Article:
This fall, Asian American voters could help deliver key battleground districts in states like California and Texas to Democrats.
According to a February survey of 600 Asian American and Pacific Islander (AAPI) likely voters conducted by the Democratic Congressional Campaign Committee and the polling firm GBAO, these voters favor a Democratic candidate on the generic congressional ballot by 33 points. For the presidential election, AAPI respondents preferred the Democratic candidate to President Trump by 28 points. Those margins are more than enough to exceed the survey’s 4-point margin of error.
The voters who were surveyed came from across the ideological spectrum, as well as a range of age and ethnic groups. The poll was conducted via phone in English as well as in Mandarin, Cantonese, Korean, and Vietnamese. Twenty-nine percent of people identified as liberal, 41 percent as moderate, and 27 percent as conservative.
The findings from the survey suggest that AAPI voters — who typically haven’t received much outreach from either political party — could be a huge opportunity for Democrats in the general election.
The conclusions also echo those of surveys conducted by AAPI Data and Pew Research in 2018, which found that AAPI voters have increasingly leaned Democratic. In the 2018 election, 77 percent of AAPI voters supported a Democratic House candidate.
The DCCC, House Democrats’ campaign arm, is working to increase its outreach to AAPI voters in 2020 — and it’s doing so, in part, by offering guidance to campaigns across the country as they try to connect with more diverse electorates. Across a number of battleground districts, the support of AAPI voters could make the difference in the final result.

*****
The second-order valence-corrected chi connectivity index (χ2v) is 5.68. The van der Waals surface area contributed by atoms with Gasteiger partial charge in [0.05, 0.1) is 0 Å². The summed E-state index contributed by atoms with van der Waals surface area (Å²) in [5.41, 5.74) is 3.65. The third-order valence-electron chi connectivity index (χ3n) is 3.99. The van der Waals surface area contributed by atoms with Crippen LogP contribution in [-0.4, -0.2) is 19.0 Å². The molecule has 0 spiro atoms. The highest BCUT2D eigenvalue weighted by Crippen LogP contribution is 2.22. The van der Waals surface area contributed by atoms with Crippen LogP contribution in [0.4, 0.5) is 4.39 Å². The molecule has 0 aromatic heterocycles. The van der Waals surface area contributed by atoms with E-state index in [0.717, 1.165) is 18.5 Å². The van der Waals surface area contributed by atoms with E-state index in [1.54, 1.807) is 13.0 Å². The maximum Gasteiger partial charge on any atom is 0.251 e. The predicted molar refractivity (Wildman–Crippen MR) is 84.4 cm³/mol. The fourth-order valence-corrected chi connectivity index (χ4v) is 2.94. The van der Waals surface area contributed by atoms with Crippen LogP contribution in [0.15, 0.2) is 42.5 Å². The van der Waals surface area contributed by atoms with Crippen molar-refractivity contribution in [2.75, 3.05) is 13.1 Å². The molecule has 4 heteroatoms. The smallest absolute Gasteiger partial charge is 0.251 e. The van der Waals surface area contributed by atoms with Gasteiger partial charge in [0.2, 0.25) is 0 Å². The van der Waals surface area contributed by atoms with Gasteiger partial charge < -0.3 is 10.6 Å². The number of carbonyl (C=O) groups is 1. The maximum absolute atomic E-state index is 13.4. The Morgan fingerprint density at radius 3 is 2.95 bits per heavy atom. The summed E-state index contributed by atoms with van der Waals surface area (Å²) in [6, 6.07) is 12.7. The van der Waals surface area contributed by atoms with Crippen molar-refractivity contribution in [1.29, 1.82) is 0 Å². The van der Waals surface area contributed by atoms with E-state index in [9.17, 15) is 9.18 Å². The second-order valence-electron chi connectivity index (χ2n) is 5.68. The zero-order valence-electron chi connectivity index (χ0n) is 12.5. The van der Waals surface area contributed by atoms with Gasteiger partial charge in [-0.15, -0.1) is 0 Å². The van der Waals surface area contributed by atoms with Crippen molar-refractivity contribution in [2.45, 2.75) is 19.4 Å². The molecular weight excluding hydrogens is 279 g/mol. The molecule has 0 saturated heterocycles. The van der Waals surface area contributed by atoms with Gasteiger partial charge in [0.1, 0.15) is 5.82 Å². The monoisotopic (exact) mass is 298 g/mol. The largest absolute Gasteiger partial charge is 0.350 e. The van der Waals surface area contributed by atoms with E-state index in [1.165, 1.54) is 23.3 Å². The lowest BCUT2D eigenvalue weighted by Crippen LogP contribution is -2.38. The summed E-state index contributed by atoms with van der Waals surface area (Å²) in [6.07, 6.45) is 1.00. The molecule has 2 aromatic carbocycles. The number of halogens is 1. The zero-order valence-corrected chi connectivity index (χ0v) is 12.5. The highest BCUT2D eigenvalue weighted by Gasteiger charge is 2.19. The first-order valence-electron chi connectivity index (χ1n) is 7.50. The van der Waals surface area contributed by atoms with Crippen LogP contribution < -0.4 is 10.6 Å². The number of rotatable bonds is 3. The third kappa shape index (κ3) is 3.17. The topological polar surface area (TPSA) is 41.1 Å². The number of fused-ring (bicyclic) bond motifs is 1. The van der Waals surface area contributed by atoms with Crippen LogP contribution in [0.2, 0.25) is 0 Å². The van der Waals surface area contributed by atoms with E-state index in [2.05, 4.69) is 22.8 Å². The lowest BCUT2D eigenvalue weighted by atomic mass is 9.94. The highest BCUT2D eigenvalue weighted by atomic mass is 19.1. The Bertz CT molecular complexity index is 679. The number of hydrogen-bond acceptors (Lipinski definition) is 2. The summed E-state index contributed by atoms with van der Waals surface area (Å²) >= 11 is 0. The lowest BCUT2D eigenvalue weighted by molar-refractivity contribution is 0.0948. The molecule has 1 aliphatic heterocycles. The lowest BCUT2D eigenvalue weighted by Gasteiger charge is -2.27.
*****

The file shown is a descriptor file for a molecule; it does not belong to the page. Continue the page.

In districts like California’s 45th, which Rep. Katie Porter flipped in 2018, for example, the population is about 25 percent AAPI. In Georgia’s Seventh in the suburbs of Atlanta, which is currently represented by retiring Republican Rep. Rob Woodall and rated a toss-up by Cook Political Report, the population is roughly 14 percent AAPI.
Of course, the diversity of the AAPI community itself is also important to note. It’s composed of more than 15 ethnic groups, including Filipino Americans, Indian Americans, Vietnamese Americans, Japanese Americans, and Chinese Americans.
And Asian Americans are no monolithic voting bloc. In a 2018 study by APIAVote and AAPI Data, 48 percent of Filipino and Vietnamese Americans said they had a favorable perception of the Republican Party, compared to just 14 percent of Japanese Americans.
AAPI support in a range of districts, however, proved pivotal for Democrats in the 2018 midterms — and could be central in 2020 as well.
“What we saw in the 2018 midterms was that Asian Americans were more likely to live in competitive districts because the battleground districts expanded significantly in 2018,” UC Riverside political science professor Karthick Ramakrishnan told Vox last year.
Health care is by far the top priority for AAPI voters
Of the policy areas AAPI voters prioritize most, health care comes out on top, according to the DCCC survey.
Twenty-eight percent of people listed health care as the issue they’d like their Congress member to focus on the most, followed by 22 percent who were most interested in the economy and jobs. This breakdown is on par with polling of registered voters broadly, which has found that health care is the top issue across people of both parties.